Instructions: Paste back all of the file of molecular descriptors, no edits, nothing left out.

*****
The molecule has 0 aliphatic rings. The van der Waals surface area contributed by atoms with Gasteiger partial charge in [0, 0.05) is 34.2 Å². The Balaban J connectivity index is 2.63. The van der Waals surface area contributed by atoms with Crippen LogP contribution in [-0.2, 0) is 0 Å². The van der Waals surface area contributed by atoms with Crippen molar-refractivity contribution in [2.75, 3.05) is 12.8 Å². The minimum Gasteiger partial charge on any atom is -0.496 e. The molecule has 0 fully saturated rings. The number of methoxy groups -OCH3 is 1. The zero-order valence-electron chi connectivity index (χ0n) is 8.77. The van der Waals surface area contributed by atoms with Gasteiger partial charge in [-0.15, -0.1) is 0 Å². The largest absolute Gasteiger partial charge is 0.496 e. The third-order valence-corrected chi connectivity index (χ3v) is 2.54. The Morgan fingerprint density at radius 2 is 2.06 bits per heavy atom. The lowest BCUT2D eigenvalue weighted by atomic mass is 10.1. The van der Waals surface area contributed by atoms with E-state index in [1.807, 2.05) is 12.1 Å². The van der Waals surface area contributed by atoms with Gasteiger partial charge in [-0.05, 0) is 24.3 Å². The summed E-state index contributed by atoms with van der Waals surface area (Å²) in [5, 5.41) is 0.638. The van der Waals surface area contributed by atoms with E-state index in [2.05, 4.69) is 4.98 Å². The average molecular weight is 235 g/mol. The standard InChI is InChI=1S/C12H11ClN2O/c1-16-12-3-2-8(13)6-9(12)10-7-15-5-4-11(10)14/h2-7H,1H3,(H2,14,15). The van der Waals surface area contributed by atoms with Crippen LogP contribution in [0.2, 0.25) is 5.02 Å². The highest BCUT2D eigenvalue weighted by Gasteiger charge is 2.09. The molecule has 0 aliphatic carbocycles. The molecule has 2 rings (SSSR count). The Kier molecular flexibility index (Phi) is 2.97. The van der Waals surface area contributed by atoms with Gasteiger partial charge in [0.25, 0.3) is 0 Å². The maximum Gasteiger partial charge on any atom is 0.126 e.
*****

The molecule has 0 aliphatic rings. The van der Waals surface area contributed by atoms with Gasteiger partial charge in [0, 0.05) is 34.2 Å². The Balaban J connectivity index is 2.63. The van der Waals surface area contributed by atoms with Crippen LogP contribution in [-0.2, 0) is 0 Å². The van der Waals surface area contributed by atoms with Crippen molar-refractivity contribution in [2.75, 3.05) is 12.8 Å². The minimum Gasteiger partial charge on any atom is -0.496 e. The molecule has 0 fully saturated rings. The number of methoxy groups -OCH3 is 1. The zero-order valence-electron chi connectivity index (χ0n) is 8.77. The van der Waals surface area contributed by atoms with Gasteiger partial charge in [-0.15, -0.1) is 0 Å². The largest absolute Gasteiger partial charge is 0.496 e. The third-order valence-corrected chi connectivity index (χ3v) is 2.54. The Morgan fingerprint density at radius 2 is 2.06 bits per heavy atom. The lowest BCUT2D eigenvalue weighted by atomic mass is 10.1. The van der Waals surface area contributed by atoms with E-state index in [1.807, 2.05) is 12.1 Å². The van der Waals surface area contributed by atoms with Gasteiger partial charge in [-0.05, 0) is 24.3 Å². The summed E-state index contributed by atoms with van der Waals surface area (Å²) in [5, 5.41) is 0.638. The van der Waals surface area contributed by atoms with E-state index in [2.05, 4.69) is 4.98 Å². The average molecular weight is 235 g/mol. The standard InChI is InChI=1S/C12H11ClN2O/c1-16-12-3-2-8(13)6-9(12)10-7-15-5-4-11(10)14/h2-7H,1H3,(H2,14,15). The van der Waals surface area contributed by atoms with Crippen LogP contribution in [0.2, 0.25) is 5.02 Å². The highest BCUT2D eigenvalue weighted by Gasteiger charge is 2.09. The molecule has 0 aliphatic carbocycles. The molecule has 2 rings (SSSR count). The Kier molecular flexibility index (Phi) is 2.97. The van der Waals surface area contributed by atoms with Gasteiger partial charge in [0.25, 0.3) is 0 Å². The maximum Gasteiger partial charge on any atom is 0.126 e.